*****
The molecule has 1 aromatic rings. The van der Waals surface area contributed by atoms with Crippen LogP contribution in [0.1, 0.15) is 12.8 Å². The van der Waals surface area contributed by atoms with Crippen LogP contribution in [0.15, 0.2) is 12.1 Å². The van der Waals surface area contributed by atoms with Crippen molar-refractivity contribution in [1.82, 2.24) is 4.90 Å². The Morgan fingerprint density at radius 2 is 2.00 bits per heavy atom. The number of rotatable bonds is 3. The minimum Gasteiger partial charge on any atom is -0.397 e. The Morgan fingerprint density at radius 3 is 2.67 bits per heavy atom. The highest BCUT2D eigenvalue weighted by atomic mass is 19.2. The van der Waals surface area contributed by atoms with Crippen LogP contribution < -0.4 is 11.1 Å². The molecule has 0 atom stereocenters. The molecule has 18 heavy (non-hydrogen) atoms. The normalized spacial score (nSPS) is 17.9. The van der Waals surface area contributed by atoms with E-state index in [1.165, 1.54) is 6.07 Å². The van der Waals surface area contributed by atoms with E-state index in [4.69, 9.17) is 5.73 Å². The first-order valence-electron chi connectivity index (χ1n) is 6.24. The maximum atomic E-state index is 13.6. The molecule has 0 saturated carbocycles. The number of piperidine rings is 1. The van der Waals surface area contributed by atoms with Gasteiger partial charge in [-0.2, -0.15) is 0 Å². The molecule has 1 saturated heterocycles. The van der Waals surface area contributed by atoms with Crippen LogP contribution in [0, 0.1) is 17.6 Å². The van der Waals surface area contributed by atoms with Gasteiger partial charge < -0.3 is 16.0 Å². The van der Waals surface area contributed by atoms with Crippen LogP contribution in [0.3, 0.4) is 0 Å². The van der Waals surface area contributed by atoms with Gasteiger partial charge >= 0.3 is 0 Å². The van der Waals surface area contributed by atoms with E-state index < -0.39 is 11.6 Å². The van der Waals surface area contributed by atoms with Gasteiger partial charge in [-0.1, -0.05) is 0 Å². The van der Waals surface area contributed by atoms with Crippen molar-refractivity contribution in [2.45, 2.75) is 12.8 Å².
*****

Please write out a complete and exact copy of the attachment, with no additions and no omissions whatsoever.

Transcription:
The molecule has 1 aromatic rings. The van der Waals surface area contributed by atoms with Crippen LogP contribution in [0.1, 0.15) is 12.8 Å². The van der Waals surface area contributed by atoms with Crippen LogP contribution in [0.15, 0.2) is 12.1 Å². The van der Waals surface area contributed by atoms with Crippen molar-refractivity contribution in [1.82, 2.24) is 4.90 Å². The Morgan fingerprint density at radius 2 is 2.00 bits per heavy atom. The number of rotatable bonds is 3. The minimum Gasteiger partial charge on any atom is -0.397 e. The Morgan fingerprint density at radius 3 is 2.67 bits per heavy atom. The highest BCUT2D eigenvalue weighted by atomic mass is 19.2. The van der Waals surface area contributed by atoms with Crippen LogP contribution < -0.4 is 11.1 Å². The molecule has 0 atom stereocenters. The molecule has 18 heavy (non-hydrogen) atoms. The normalized spacial score (nSPS) is 17.9. The van der Waals surface area contributed by atoms with E-state index in [1.165, 1.54) is 6.07 Å². The van der Waals surface area contributed by atoms with E-state index in [4.69, 9.17) is 5.73 Å². The first-order valence-electron chi connectivity index (χ1n) is 6.24. The maximum atomic E-state index is 13.6. The molecule has 0 saturated carbocycles. The number of piperidine rings is 1. The van der Waals surface area contributed by atoms with Gasteiger partial charge in [-0.2, -0.15) is 0 Å². The molecule has 1 saturated heterocycles. The van der Waals surface area contributed by atoms with Crippen LogP contribution in [0, 0.1) is 17.6 Å². The van der Waals surface area contributed by atoms with Gasteiger partial charge < -0.3 is 16.0 Å². The van der Waals surface area contributed by atoms with Crippen LogP contribution in [0.3, 0.4) is 0 Å². The van der Waals surface area contributed by atoms with Gasteiger partial charge >= 0.3 is 0 Å². The van der Waals surface area contributed by atoms with E-state index < -0.39 is 11.6 Å². The van der Waals surface area contributed by atoms with Gasteiger partial charge in [-0.1, -0.05) is 0 Å². The van der Waals surface area contributed by atoms with Crippen molar-refractivity contribution in [2.45, 2.75) is 12.8 Å².